As with many inner-city projects, One Park Lane is being built on a confined site, situated on a busy road junction. Next door there is another construction site and behind the project a busy hotel and car park.

Consequently, logistics and the delivery of materials have played a key role on this project. With little room for materials storage, all steelwork deliveries were made on a just-in-time-basis. Many steel elements were erected straight from the delivery truck, while the wagon was in the site’s one and only pit lane.

All of the steelwork was installed using the site’s tower crane.

Commenting on the choice of steelwork, Legacie Contracts Senior Project Manager Sam Diamond says: “Following a feasibility study and because of the site’s small footprint, we went with a steel solution as it offered the most cost-effective method.”

Prior to the steel erection programme commencing, piled foundations were installed across the site. The piles support the steel frame, which begins at ground floor level. This lowest part of the scheme is two-storeys high in places, as it will accommodate retail units, cycle storage and a plant deck.

All of the project’s steelwork, which was predominantly completed during January, was erected using the onsite tower crane, which is positioned on top of the structure’s concrete core.

As well as foundations, the core was also completed prior to the steelwork programme starting. It is centrally positioned within the scheme, providing the steel frame with its structural stability, which wraps around the core.

Above ground floor, each level has been designed around a regular grid pattern, accommodating minimal internal columns. With spans of up to 6.6m-long, all of the upper levels are formed with steel beams supporting metal decking and a concrete topping creating a composite flooring solution.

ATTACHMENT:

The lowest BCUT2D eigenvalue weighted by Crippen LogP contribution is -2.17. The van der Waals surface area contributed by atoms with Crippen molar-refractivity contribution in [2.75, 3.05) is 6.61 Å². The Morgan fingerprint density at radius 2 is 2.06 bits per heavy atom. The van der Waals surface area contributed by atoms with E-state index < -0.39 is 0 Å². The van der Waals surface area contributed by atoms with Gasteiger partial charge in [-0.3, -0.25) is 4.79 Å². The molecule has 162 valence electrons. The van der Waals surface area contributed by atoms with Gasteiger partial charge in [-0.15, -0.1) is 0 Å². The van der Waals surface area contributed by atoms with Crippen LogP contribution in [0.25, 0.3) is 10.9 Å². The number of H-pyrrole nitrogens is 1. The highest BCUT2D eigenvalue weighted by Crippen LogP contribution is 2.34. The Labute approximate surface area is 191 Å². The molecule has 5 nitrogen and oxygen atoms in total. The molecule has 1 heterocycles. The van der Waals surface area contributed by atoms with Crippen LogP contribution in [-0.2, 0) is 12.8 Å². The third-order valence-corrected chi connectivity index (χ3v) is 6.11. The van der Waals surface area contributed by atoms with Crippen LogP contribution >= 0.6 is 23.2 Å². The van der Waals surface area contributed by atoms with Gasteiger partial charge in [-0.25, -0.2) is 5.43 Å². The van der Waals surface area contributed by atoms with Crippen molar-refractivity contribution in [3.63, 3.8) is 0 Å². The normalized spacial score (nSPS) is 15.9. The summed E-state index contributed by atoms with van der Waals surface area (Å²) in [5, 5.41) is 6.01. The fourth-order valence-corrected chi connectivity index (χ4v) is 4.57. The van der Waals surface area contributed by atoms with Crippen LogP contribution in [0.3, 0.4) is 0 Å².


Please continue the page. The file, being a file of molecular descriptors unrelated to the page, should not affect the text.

Following the curvature of the adjacent pavements, the main street-facing elevation is curved. This feature element of the building is formed with a series of facetted steel beams.

The decision to use a steel-framed solution has also helped with the coordination and speed of the construction programme.

As with all construction projects, the team wanted the quickest programme possible, one that would also allow a number of trades access to the job as soon as possible.

To this end, a staggered approach was adopted, whereby the steel erection, metal decking and concrete flooring installation were all coordinated.

“We initially erected the steel frame up to the sixth floor, but then left site for a few weeks, returning once the decking and concreting had been completed on all of the floors,” explains EvadX Contracts Manager Andrew Roberts.

“For the remainder of the erection, we divided the building in half and erected three floors at a time. When three floors of steel were up, we handed the area over to the flooring team, while we erected the other half of the structure.

“Once both sides were completed, we swapped sides, using the uppermost and recently finished concrete floor as a base for our MEWPS, while proceeding with the steel erection.”

One Park Lane is due to complete by the end of 2024.